WHAT IS THE ENVIRONMENTAL STATE OF THE UNION?

by Whit Gibbons

February 3, 2003


Like millions of Americans, I watched President Bush deliver the State of the Union message January 28. Although concerned about our prospects for war, I also looked forward to hearing the president's comments on and tangible evidence of support for the environment. Being a scientist, I recorded some data while the president spoke.

The word "environmental" was first used in a sentence that began with word number 1,174 of a 5,433-word speech. By my kitchen clock, this was about 15 minutes into the 48-minute speech. After delivering 264 words on the environment, the president moved on to other topics. The environmental discussion consumed about 3 minutes, but my kitchen clock is the old-fashioned kind with hands rather than a digital display, so it may have been closer to 2 minutes or 4. However, using the accuracy of the word count, the topic of the environment constituted slightly under 5 percent of the talk. For those of you reaching for your calculators, the exact percentage was 4.86 percent.

The environment represented one of the president's four national "goals" set by his administration: "Our third goal is to promote energy independence for our country, while dramatically improving the environment." He immediately presented two of his environmental program plans, the "Clear Skies legislation that mandates a 70 percent cut in air pollution from power plants over the next 15 years," and the "Healthy Forests Initiative, to help prevent the catastrophic fires that devastate communities, kill wildlife, and burn away millions of acres of treasured forest."

Now I feel certain that President Bush is aware of the use of rhetoric in pushing programs and understands that calling skies "clear" and forests "healthy" does not necessarily make them so. An environmental cynic might even be looking for ways in which commercial interests are being served rather than the skies and forests. To avoid unjust criticism, surely President Bush will turn toward the many ecologists and environmentalists around the country to critique these plans for our skies and forests in advance. A careful look at the plans by all of us will certainly be in order as Congress deliberates how best to help us--and the environment.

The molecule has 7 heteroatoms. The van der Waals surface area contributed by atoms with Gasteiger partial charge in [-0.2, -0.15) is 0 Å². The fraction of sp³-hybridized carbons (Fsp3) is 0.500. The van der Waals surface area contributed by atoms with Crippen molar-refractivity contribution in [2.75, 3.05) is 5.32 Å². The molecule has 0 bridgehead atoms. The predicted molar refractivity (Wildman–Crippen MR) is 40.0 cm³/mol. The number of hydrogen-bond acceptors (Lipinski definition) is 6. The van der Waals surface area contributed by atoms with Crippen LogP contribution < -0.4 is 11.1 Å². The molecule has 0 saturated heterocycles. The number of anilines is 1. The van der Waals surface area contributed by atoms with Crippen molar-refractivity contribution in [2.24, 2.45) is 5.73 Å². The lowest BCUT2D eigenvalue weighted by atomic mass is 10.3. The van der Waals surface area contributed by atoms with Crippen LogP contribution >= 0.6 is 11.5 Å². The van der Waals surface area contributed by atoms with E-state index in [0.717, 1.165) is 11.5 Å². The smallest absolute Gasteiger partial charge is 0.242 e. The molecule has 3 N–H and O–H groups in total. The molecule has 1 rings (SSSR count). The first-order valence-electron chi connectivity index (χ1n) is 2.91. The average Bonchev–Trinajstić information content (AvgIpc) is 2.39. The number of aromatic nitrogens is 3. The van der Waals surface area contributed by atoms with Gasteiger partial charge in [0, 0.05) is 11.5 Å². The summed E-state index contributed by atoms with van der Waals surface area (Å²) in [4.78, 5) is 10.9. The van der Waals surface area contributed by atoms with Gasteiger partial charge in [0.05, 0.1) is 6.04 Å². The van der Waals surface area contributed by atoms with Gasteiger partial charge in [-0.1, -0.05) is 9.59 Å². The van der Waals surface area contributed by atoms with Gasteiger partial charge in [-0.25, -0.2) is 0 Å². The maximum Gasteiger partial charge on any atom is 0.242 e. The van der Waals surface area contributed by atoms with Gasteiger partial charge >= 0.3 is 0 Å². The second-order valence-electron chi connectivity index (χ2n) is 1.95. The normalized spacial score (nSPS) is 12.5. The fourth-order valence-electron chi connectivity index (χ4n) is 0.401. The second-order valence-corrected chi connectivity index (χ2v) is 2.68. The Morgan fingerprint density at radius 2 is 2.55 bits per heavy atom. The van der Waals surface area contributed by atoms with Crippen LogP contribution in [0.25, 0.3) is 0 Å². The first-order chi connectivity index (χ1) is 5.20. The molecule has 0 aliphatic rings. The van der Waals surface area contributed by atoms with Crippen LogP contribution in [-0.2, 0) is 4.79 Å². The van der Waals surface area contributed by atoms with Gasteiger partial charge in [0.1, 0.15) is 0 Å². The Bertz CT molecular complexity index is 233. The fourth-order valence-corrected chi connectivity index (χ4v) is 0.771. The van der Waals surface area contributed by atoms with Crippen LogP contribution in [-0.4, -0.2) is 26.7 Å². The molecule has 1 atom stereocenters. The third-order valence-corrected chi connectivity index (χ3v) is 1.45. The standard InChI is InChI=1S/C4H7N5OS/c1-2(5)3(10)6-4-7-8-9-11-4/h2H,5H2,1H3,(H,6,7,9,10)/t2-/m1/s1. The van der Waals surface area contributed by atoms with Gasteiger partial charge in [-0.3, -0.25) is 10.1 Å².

President Bush's other environmental emphasis came when he proposed "$1.2 billion in research funding so that America can lead the world in developing clean, hydrogen-powered automobiles." This is a concept with great promise. Power from hydrogen fuel cells soars above that from conventional fossil fuels by minimizing atmospheric pollution, the primary by-product of the process being water. Plus, we don't have to leave a room to find hydrogen, let alone destroy wild habitats by drilling for oil. BMW, Honda, and Mercedes-Benz already have hydrogen-powered test cars on the road.

Interestingly, in a word search of the speech, the words "oil"and "gasoline" did not appear, nor even the term "fossil fuel." Was this an oversight on the president's part? Clearly if we are to promote one type of energy, we should mention the ones we will be diminishing the use of and no longer promoting. In a search for good rhetoric, we must look not only for what is said that has no substance or is superficial but also what is not said.

An environmental extremist might say that the way to be sure Americans are supportive of hydrogen-powered automobiles rather than gasoline-powered ones is to ensure that the latter are heavily taxed, regulated, and not subsidized in any way. Also, some will ask why the president did not promote further research on solar energy, which has already been shown to be an effective power source for automobiles. Or how about tax breaks for hydrogen-power users and tax penalties for using fossil fuels? The environmental cynic might also be suspicious enough to ask: for every $1.2 billion of government dollars provided in support of developing hydrogen power, will $1.2 trillion be used to subsidize and support fossil fuel interests? Or does this mean we don' t have to worry any more about drilling in the Arctic National Wildlife Refuge?

The president probably did not have time to mention these aspects of his plan, so I am still looking forward to hearing his comments on and tangible evidence of support for the environment.



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